Careful, intentional, and mindful questioning is one of the most powerful tools a skillful teacher possesses (Costa & Kallick, 2000).  Teachers can use open-ended questions during math instruction or assessments to learn how students are problem-solving.

A question is considered open-ended when it is framed in such a way that a variety of responses or approaches are possible (Small, 2009).  As shown in Figure 1, open-ended math questions are designed to uncover student understanding and misunderstandings. The responses are used to inform instruction rather than to make evaluative decisions (Rose & Arline, 2009).

Teachers analyze students’ responses to questions in order to learn how they think.  The responses reveal what students know and how they apply that knowledge.  Teachers then use this information to design instruction that supports student learning.  Additionally, open-ended questions provide opportunities for students to respond and contribute at their respective levels.  This is especially important for struggling students, since they are likely to be passive learners (Lovin, Kyger, & Allsopp, 2004).

Figure 1 illustrates how asking an open-ended question identifies students’ understanding along a continuum.  Teachers use this information to determine where to begin new instruction. Figure 1. Continuum of student responses and instructional decisions.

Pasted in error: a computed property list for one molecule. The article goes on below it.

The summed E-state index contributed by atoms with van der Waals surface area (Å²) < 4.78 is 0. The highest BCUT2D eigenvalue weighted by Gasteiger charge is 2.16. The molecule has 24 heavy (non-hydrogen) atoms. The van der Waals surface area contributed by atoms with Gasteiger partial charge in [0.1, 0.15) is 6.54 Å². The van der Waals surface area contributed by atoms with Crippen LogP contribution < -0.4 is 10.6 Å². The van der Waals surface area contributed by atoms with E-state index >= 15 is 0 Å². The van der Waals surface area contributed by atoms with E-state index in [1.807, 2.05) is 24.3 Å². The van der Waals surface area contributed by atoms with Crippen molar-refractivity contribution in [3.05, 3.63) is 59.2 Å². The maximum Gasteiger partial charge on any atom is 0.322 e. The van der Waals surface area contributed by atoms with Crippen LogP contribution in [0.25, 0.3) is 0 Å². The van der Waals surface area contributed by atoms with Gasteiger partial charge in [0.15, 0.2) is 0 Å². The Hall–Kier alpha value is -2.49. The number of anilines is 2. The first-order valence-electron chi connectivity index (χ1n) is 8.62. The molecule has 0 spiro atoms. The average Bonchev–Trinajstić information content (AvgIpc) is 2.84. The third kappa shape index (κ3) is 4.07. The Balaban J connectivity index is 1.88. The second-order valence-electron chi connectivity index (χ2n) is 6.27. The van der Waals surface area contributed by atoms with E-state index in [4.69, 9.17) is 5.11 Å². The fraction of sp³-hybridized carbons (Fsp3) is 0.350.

The examples below from Instructional Consultation and Assessment Team (ICAT) Manual Book 3 (Gravois, Gickling, & Rosenfield, 2011, pp. 82-84) illustrates examples of open-ended questions what the responses reveal about students’ understanding of a variety of math concepts.

Specific Assessment: Mathematical Thinking

Good Math Questions Share the Following Features

• Begin with what the student knows
• Engage students in the math skills and thinking that you are trying to assess
• Require more than facts to resolve
• Are open-ended and have more than one answer

Consider the following types of mathematical open-ended questions:

Number Sense

1. Jack has 12 pets.  Some are dogs and some are cats.  How many dogs could Jack have, and how many cats could Jack have?
This question can show you:

• Can the student count 12 items?
• Does the student know how to begin?
• Does the student need counters or can he solve it mentally?
• Does the student demonstrate knowledge of an operational algorithm?
1. I made a two-color tower with 6 blocks.  What might my tower look like?
This question can show you:

• What factors of 6 does the student use?
• Does the student know how to begin the problem?
• Does the student use counters or can she solve the problem mentally?
• Does the student demonstrate knowledge of an operational algorithm?

1. Lauren had 8 stickers.  She shared some with Deb.  How many stickers could Lauren have shared with Deb, and how many stickers could she have left?
• How does the student approach the problem?
• Does the student understand that something is being given away?
• Can the student count to 8?
• Does the student need manipulatives?[/showhide]

1. Suppose I wanted to find out the number of legs in the classroom? How could I do that?
• How does the student approach the problem?
• Does the student add each leg?
• Did the student multiply a number or group of number by 2?
• Does the student need manipulatives?[/showhide]

1. Joey is having some kids over for cupcakes.  How many cupcakes will Joey have, and how many plates will he need if 5 cupcakes fit on a plate?
• How does the student approach the problem?
• Does the student use flexible strategies to solve and organize the problem?
• Does the student understand division?
• Does the student recognize the different steps involved in the problem?
• Does the student draw a picture or use manipulatives?[/showhide]

1. ¼ of the class is wearing yellow. What might a drawing of this look like?
• How does the student approach the problem?